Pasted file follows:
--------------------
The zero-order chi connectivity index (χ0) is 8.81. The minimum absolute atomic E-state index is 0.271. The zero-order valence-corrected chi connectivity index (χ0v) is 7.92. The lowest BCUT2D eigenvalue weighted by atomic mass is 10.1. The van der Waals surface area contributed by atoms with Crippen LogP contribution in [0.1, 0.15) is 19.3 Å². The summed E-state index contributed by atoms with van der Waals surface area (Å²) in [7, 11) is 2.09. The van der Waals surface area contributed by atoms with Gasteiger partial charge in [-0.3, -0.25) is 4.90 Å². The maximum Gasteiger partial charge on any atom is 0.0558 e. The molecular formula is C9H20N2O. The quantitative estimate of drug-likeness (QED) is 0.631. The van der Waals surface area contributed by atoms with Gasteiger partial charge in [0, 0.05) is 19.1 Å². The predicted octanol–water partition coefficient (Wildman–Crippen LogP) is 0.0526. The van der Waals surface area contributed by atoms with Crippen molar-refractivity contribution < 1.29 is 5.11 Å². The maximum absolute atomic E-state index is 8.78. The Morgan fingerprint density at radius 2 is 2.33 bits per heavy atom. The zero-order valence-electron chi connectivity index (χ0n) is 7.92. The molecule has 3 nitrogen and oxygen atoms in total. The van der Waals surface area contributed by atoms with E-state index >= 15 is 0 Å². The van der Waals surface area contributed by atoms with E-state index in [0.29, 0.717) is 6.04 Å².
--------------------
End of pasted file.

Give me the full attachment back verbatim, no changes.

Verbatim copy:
The zero-order chi connectivity index (χ0) is 8.81. The minimum absolute atomic E-state index is 0.271. The zero-order valence-corrected chi connectivity index (χ0v) is 7.92. The lowest BCUT2D eigenvalue weighted by atomic mass is 10.1. The van der Waals surface area contributed by atoms with Crippen LogP contribution in [0.1, 0.15) is 19.3 Å². The summed E-state index contributed by atoms with van der Waals surface area (Å²) in [7, 11) is 2.09. The van der Waals surface area contributed by atoms with Gasteiger partial charge in [-0.3, -0.25) is 4.90 Å². The maximum Gasteiger partial charge on any atom is 0.0558 e. The molecular formula is C9H20N2O. The quantitative estimate of drug-likeness (QED) is 0.631. The van der Waals surface area contributed by atoms with Gasteiger partial charge in [0, 0.05) is 19.1 Å². The predicted octanol–water partition coefficient (Wildman–Crippen LogP) is 0.0526. The van der Waals surface area contributed by atoms with Crippen molar-refractivity contribution < 1.29 is 5.11 Å². The maximum absolute atomic E-state index is 8.78. The Morgan fingerprint density at radius 2 is 2.33 bits per heavy atom. The zero-order valence-electron chi connectivity index (χ0n) is 7.92. The molecule has 3 nitrogen and oxygen atoms in total. The van der Waals surface area contributed by atoms with E-state index >= 15 is 0 Å². The van der Waals surface area contributed by atoms with E-state index in [0.29, 0.717) is 6.04 Å².